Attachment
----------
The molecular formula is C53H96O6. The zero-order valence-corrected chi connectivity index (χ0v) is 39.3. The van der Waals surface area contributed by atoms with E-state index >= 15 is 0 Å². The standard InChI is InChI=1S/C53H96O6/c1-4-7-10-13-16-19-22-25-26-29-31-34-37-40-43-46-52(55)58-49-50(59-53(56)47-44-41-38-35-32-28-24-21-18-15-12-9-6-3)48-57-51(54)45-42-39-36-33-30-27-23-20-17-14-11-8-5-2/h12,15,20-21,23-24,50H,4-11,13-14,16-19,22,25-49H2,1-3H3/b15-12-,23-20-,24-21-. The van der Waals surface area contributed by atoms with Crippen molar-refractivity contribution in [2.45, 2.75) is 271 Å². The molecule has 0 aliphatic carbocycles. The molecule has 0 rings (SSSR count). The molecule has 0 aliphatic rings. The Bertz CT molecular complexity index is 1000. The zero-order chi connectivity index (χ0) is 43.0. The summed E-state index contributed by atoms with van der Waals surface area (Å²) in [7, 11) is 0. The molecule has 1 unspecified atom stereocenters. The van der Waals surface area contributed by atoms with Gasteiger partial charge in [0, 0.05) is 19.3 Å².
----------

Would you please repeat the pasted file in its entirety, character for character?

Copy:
The molecular formula is C53H96O6. The zero-order valence-corrected chi connectivity index (χ0v) is 39.3. The van der Waals surface area contributed by atoms with E-state index >= 15 is 0 Å². The standard InChI is InChI=1S/C53H96O6/c1-4-7-10-13-16-19-22-25-26-29-31-34-37-40-43-46-52(55)58-49-50(59-53(56)47-44-41-38-35-32-28-24-21-18-15-12-9-6-3)48-57-51(54)45-42-39-36-33-30-27-23-20-17-14-11-8-5-2/h12,15,20-21,23-24,50H,4-11,13-14,16-19,22,25-49H2,1-3H3/b15-12-,23-20-,24-21-. The van der Waals surface area contributed by atoms with Crippen molar-refractivity contribution in [2.45, 2.75) is 271 Å². The molecule has 0 aliphatic carbocycles. The molecule has 0 rings (SSSR count). The molecule has 0 aliphatic rings. The Bertz CT molecular complexity index is 1000. The zero-order chi connectivity index (χ0) is 43.0. The summed E-state index contributed by atoms with van der Waals surface area (Å²) in [7, 11) is 0. The molecule has 1 unspecified atom stereocenters. The van der Waals surface area contributed by atoms with Gasteiger partial charge in [0, 0.05) is 19.3 Å².